By Jane Sleeth
Recently, there have been headlines in the paper and online that could scare you out of sitting ever again. Some of the headlines include: Sitting can kill you and The health hazards of sitting.
But how much of this is true and what can employers and workers do about it?
It's imporatnt to consider the ergonomic, biomechanical and medical evidence to determine separate fact from fiction.
Researchers out of Cornell University, New York University and the University of Waterloo are finding people in the workplace are spending an average of eight hours sitting on a non-workday and 10 hours sitting on a workday.
One of the very first studies to look at the health hazards of prolonged sitting was published in 1953 in the Lancet. In this study, bus conductors in London, who worked on their feet collecting fares, and bus drivers, who spent their workday sitting were compared in terms of risks for coronary heart disease and mortality. These rates doubled in seated drivers compared to standing and dynamically moving conductors.
After this study was completed there occurred few if any studies examining the medical impacts of sedentary behaviour such as sitting in the workplace. Research instead tended to focus on the role of physical activity in promoting health outcomes and on the biomechanical loads associated with static sitting postures in the workplace.
In 2012, the Leicester Diabetes Centre conducted a review of 18 studies that included 794,577 participants. The purpose of this review was to examine the association of sitting time with the development of diabetes, cardiovascular disease (morbidity) and mortality. The results illustrated that greater exposure to sedentary time is significantly associated with an increased risk of diabetes, and cardiovascular disease and death.
The National Health and Nutrition Examination Survey 2013 reported that adults in the United States who engaged in moderate quantities of sitting time (three to six hours per day) to high (more than six hours per day) had higher waist circumference, body mass index (BMI), triglycerides and insulin compared with adults in the lowest category of sitting time (less than three hours per day).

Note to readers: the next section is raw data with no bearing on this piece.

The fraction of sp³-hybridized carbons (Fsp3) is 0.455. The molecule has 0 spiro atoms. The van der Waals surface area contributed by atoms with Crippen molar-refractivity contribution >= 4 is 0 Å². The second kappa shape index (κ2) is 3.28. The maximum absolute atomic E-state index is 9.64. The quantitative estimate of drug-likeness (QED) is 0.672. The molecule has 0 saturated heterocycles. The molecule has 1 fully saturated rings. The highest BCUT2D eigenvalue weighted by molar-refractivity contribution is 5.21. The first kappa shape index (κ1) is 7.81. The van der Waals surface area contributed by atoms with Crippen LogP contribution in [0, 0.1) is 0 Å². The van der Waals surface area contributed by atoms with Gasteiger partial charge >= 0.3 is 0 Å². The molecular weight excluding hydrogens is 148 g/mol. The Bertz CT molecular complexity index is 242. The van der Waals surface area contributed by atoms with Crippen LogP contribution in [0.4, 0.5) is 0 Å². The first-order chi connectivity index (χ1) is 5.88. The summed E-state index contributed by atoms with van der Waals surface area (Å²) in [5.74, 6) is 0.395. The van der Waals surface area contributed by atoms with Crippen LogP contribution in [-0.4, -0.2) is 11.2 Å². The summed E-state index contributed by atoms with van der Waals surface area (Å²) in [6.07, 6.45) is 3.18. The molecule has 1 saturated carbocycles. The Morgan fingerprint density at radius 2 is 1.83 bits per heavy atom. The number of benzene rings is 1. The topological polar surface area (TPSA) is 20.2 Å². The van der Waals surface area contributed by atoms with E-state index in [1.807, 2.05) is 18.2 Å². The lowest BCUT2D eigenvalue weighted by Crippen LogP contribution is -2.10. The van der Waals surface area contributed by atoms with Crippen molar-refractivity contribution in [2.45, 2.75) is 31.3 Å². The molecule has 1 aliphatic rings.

With respect to the impact of sitting and back pain, this is very well studied at the University of Waterloo in Ontario where it is found through numerous anatomical and cadaver studies that sustained axial compression of our spine (sitting) reduces the metabolic activity within our spinal discs which speeds up the rate of disc degeneration and cellular death. This performed day in day out has serious implications to the long-term health of our discs of the spine and lower back pain.
This research is not meant to scare people into standing all of the time or to encourage people to purchase the treadmill desks for which there is very little hard evidence for improved health or spinal health outcomes.
Rather, we would prefer that employees realize there is solid evidence in the literature to ensure that with sitting in the workplace there needs to be a change in work health behaviours. Employees should read this information in order to be motivated to make small but significant changes in their work habits. This includes the simple action of standing up at a maximum of 30 minutes at a time for short periods of time and using their task chairs to move while seated.
Share these tips with employees to help them decrease how much time they spend sitting:
• Create an alert on your phone or computer to remind you to stand for one to two minutes every 30 minutes.
• Do not bring your exercise ball to the office. Use the well-designed task chair you have in place and use the exercise ball in the gym.
• Stand during impromptu meetings.
• Take your phone calls in a standing position.
• Move your printer off of your desk and out of reach so you have to stand and walk to access printed material.
• Don’t email a co-worker. Stand up and talk to them.
• Use the dynamic modes built into your task chair. Move the lever which allows the chair to rock during long phone conversations and meetings or when reviewing documents.
This article was co-authored by Alex Hardie and Jacob Thadickal from Optimal Performance Consultants.
Jane Sleeth is the owner and senior consultant with Optimal Performance Consultants, an ergonomic, accessibility and disability prevention firm located in Toronto, which just celebrated its 25th year. Sleeth and her team of consultants can be reached at firstname.lastname@example.org